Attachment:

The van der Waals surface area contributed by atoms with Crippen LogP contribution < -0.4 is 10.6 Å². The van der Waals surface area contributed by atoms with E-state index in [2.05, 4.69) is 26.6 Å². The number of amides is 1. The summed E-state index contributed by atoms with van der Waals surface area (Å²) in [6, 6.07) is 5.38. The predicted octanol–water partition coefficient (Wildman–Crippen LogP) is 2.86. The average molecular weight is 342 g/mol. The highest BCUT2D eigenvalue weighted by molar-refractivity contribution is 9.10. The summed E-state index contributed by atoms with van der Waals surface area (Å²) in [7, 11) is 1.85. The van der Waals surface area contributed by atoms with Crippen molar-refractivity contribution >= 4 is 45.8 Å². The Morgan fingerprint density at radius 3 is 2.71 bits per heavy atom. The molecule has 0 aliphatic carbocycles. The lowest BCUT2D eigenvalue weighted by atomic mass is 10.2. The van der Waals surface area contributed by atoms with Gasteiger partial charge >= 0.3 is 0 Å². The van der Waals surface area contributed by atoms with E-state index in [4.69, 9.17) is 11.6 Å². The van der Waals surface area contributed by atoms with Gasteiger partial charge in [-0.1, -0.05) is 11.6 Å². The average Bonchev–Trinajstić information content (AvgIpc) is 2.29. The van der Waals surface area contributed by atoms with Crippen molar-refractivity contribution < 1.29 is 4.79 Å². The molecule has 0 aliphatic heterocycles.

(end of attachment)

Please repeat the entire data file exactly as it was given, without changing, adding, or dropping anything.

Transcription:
The van der Waals surface area contributed by atoms with Crippen LogP contribution < -0.4 is 10.6 Å². The van der Waals surface area contributed by atoms with E-state index in [2.05, 4.69) is 26.6 Å². The number of amides is 1. The summed E-state index contributed by atoms with van der Waals surface area (Å²) in [6, 6.07) is 5.38. The predicted octanol–water partition coefficient (Wildman–Crippen LogP) is 2.86. The average molecular weight is 342 g/mol. The highest BCUT2D eigenvalue weighted by molar-refractivity contribution is 9.10. The summed E-state index contributed by atoms with van der Waals surface area (Å²) in [7, 11) is 1.85. The van der Waals surface area contributed by atoms with Crippen molar-refractivity contribution >= 4 is 45.8 Å². The Morgan fingerprint density at radius 3 is 2.71 bits per heavy atom. The molecule has 0 aliphatic carbocycles. The lowest BCUT2D eigenvalue weighted by atomic mass is 10.2. The van der Waals surface area contributed by atoms with Gasteiger partial charge >= 0.3 is 0 Å². The van der Waals surface area contributed by atoms with E-state index in [4.69, 9.17) is 11.6 Å². The van der Waals surface area contributed by atoms with Gasteiger partial charge in [-0.1, -0.05) is 11.6 Å². The average Bonchev–Trinajstić information content (AvgIpc) is 2.29. The van der Waals surface area contributed by atoms with Crippen molar-refractivity contribution < 1.29 is 4.79 Å². The molecule has 0 aliphatic heterocycles.